While Flood’s performance is what earned him his place on this list, he is perhaps more well known for challenging MLB’s reserve clause. At the end of the 1969 season Flood was traded to the Phillies. He would not accept this and refused to play for them. Not only did Flood refuse to go to the Phillies, he took things a step further and decided to sue Major League Baseball. At this time players were bound to a team for life by the aforementioned reserve clause. A player was basically the teams property and unless they were traded or released, were stuck playing for the same team for their entire career. Flood picked a fight with MLB knowing that he was likely to lose and would most likely end his career so that the players to come through the game after him could have much better circumstances.
That’s just a quick summary of what Flood fought for, I don’t have the space in this post to truly do it justice. If you aren’t aware of the full story I urge you to read about it in this piece by The Atlantic.
#67 – WOODY WILLIAMS, SP (2001 – 2004, All-Star)
In 2001 the Cardinals pulled off a fairly uncommon August trade sending outfielder Ray Lankford to the San Diego Padres and they received starting pitcher Woody Williams to shore up their rotation. Williams made an immediate impact hurling 75 innings down the stretch with a 2.25 ERA. He went on to be a very steady force in the Cardinals rotation through the 2004 season. Williams was acquired right about the time I was truly starting to understand the game of baseball as a kid. I can remember watching those early 2000’s teams like it was yesterday. Whenever I hear people say things like “league average pitchers have a ton of value” I immediately think of Woody Williams and his career 103 ERA+ explains why. He’s the perfect example of a pitcher that eats innings at a league average or slightly above rate and gives you a chance to win every time out while also keeping innings off of the bullpen. The type of pitcher that every successful team needs.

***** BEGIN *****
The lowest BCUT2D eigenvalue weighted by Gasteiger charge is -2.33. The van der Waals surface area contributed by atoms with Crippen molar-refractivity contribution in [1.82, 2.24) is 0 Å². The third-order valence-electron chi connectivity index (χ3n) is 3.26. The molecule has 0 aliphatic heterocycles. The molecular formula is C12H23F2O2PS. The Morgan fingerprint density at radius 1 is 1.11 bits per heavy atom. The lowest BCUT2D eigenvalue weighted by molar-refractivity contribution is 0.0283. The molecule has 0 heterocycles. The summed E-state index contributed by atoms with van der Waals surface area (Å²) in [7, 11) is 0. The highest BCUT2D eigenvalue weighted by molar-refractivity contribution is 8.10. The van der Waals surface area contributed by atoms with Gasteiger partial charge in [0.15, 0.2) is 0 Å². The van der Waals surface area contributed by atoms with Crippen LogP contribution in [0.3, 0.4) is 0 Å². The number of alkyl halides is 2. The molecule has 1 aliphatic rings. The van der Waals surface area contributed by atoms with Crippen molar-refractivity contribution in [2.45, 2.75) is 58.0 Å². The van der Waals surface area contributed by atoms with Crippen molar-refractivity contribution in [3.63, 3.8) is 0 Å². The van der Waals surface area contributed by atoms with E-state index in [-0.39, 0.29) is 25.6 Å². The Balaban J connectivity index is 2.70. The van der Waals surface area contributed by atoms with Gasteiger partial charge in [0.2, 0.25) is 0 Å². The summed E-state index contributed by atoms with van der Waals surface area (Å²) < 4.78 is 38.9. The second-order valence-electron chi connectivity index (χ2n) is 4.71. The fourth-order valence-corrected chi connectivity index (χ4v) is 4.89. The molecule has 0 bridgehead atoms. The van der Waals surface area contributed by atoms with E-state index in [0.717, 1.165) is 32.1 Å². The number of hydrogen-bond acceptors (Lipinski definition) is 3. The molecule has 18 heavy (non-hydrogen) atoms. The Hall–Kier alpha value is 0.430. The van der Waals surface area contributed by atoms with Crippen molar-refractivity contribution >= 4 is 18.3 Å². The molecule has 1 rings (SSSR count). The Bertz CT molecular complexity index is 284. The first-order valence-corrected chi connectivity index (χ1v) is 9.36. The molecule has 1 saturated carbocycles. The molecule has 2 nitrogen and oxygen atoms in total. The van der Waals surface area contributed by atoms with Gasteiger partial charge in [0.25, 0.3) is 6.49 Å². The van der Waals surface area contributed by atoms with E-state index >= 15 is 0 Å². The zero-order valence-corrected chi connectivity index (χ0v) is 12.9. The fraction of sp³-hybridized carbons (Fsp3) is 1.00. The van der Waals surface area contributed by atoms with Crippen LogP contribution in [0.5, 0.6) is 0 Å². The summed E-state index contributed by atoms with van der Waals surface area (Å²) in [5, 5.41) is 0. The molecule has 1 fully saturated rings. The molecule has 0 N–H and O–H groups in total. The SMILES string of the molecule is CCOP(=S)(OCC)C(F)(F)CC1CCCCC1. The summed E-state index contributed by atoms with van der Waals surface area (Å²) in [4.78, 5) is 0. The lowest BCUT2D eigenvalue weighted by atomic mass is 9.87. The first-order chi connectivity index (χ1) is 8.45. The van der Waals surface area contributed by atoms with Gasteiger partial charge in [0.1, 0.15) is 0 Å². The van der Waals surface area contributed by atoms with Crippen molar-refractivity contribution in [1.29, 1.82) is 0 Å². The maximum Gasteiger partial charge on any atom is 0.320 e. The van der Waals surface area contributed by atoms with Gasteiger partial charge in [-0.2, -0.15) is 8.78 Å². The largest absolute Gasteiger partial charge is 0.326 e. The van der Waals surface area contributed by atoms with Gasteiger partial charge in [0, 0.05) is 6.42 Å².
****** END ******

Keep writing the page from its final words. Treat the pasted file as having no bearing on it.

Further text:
#66 – TREVOR ROSENTHAL, RP (2012 – 2016, All-Star)
What a polarizing player this is. When he was at his best he was truly in the company of the games elite closers. Other times he would struggle with his control and, while still effective, he would allow games to be a little tighter than they needed to be. The overall result though, was one of the better closers in the game.
I think Rosenthal’s time in St. Louis shows just how thankless the closer role can be. Especially in this age of social media. Rosenthal set the single season club record with 48 saves in 2015. Save aren’t your thing? Mine either. He was also great almost any way you look at it. He holds a career 2.99 ERA, and 12.09 strikeouts per nine innings.
Unfortunately Rosenthal’s Cardinal career is in jeopardy as he had Tommy John surgery this past August and was released because he isn’t under team control beyond 2018(which he is likely to miss most of). If this is the end of Rosenthal’s time in St. Louis, it was a very successful run.
Thanks for reading!
Be sure to check back in tomorrow as Austin Lamb brings you #65-#61.